Maturity starts when we begin to see beyond ourselves. We welcome the needs of others as we accurately view ourselves—needy and bruised, but neither hopeless nor helpless. When we disciple another woman, we can earnestly urge her to flourish in the pattern Christ has set before us. In her book The Gentle Art of Discipling Women, Dana Yeakley counsels that discipling another involves personal authentic faith, awareness of where another is in her journey with Christ, and wisdom to bring the right spiritual food.
One basic question that every new parent faces is,
“What should I feed my baby?”
Regardless of whether we want to breastfeed or use formula, I think we can all agree that milk of some sort is what every baby should start with!
Certainly we would never cram grilled salmon down our new baby’s throat, no matter how convinced we are of its nutritional value.
And we can likewise agree that we would not continue to give only milk to our two-year-old.
As we seek to feed our children wisely, we also have a major goal in mind—that every child we nourish would one day be able to sit at the big-people table and feed themselves.
In the same way, the question of what we share in a discipling relationship requires us to act as a new mother discerning how best to feed her child.
We need to pray over the woman we’re discipling and ask God to reveal where she is in her growth journey so that we may best determine what we should share.
But where to begin?
Each believer experiences several phases of growth on the path to maturity.
Understanding our own journey will help us to empathize and realize the needs of others.
And knowing the phases of growth helps us discover what help a woman needs and therefore, ultimately, what we should share with her. I call the path to maturity the
The B Process
2 Corinthians 5:17-18
Your eyes saw my body even before it was formed. You planned how many days I would live. You wrote down the number of them in your book before I had lived through even one of them. (Psalm 139:16)
Being right with God does not come from my obeying the law. It comes because I believe in Christ. It comes from God because of faith. (Philippians 3:9)
We are God’s creation. He created us to belong to Christ. (Ephesians 2:10)
Give praise to the God and Father of our Lord Jesus Christ. He has blessed us with every spiritual blessing. Those blessings come from the heavenly world. They belong to us because we belong to Christ. (Ephesians 1:3)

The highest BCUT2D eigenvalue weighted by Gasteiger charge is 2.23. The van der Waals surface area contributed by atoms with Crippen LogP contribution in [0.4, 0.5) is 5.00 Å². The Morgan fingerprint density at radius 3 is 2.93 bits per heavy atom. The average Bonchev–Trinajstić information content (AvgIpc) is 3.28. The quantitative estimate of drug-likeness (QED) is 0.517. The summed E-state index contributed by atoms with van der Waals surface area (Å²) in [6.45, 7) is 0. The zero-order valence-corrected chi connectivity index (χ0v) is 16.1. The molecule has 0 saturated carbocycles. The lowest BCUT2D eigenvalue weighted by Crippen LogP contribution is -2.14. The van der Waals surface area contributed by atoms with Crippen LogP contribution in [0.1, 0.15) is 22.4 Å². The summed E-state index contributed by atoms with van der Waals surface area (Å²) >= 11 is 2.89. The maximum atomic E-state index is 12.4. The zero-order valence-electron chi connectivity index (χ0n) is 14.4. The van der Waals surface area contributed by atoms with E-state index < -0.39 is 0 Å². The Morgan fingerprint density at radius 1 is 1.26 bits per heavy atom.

God began a good work in you. And I am sure that he will carry it on until it is completed. (Philippians 1:6)
He brought us back to himself through Christ’s death on the cross. And, he has given us the task of bringing others back to him through Christ. (2 Corinthians 5:18)
We work together to serve God. You are like God’s field. You are like his building. God has given me the grace to lay a foundation as a wise builder. Now someone else is building on it. (1 Corinthians 3:9-10)
To understand the depth and the breadth of God’s love and forgiveness in our life, we first must reflect on our journey before Christ.
This story begins in our childhood.
For some, this story is full of brokenness, fear, and deep needs. For others this story starts in a home where they do not remember a time when they were not hearing about Christ.
Those who come from an abyss of woundedness often find it easy to describe their transition to faith.
Those who grew up in a Christian environment with Christian activity at every turn might find it more difficult to pinpoint where the story of their personal faith started.
But no matter our story, all of us at some time in our lives turned from trusting something other than Christ to completely relying upon Him.
This is our believe story.
Looking back and identifying what it was about Jesus and ourselves that brought us to a place of trusting helps us when we want to help others.
At some point after initially trusting Christ we step into and begin to own our identity in Christ.
We begin to comprehend that we belong to Him and are now members of His royal family.
As our identity is increasingly anchored in Christ, there is a shift forward as we step into becoming all that Christ has for us.
This process of becoming is pledged to every believer as the Holy Spirit draws them forward.
Jesus promises to “make everything new” the moment we entrust our heart and life to Him.
Belonging (identity in Christ) and becoming are intertwined and can occur simultaneously. We are all in God’s process of becoming throughout our lifetime.
As we make every effort to become all God has designed us to be, He shows us that there is work to be done! Just as others have helped us to grow, now we can begin to invest in and build others.
God draws us into His heart for the world and gives us the privilege to colabor with Him through bringing others to Christ and building them up as laborers.
Discipling is part of the skill set integral to building others.
Most of the women we will disciple will be new believers stepping into their newfound identity of belonging to Christ or into the stage of becoming. We can let them tell us where they feel they are along their path to maturity.
As we enter this process of discernment with her, we can consider what “food” she needs in the days ahead.
We all know that it is God’s desire that every believer would fully mature in Christ.
As disciplers, it is our obligation to ensure that those we help receive teaching and help that boosts them toward maturity.
The Gentle Art of Discipling Women
is a simple yet detailed look at our need for authentic faith and practical, intentional ways we can pass that faith on to others.
has served over forty years on staff with The Navigators discipling and ministering to women. She and her husband, Tom, have three married children and seven grandchildren. She is thankful for the women who lovingly invested in her and desires to pass on to others what they gave to her. (2 Timothy 2:2).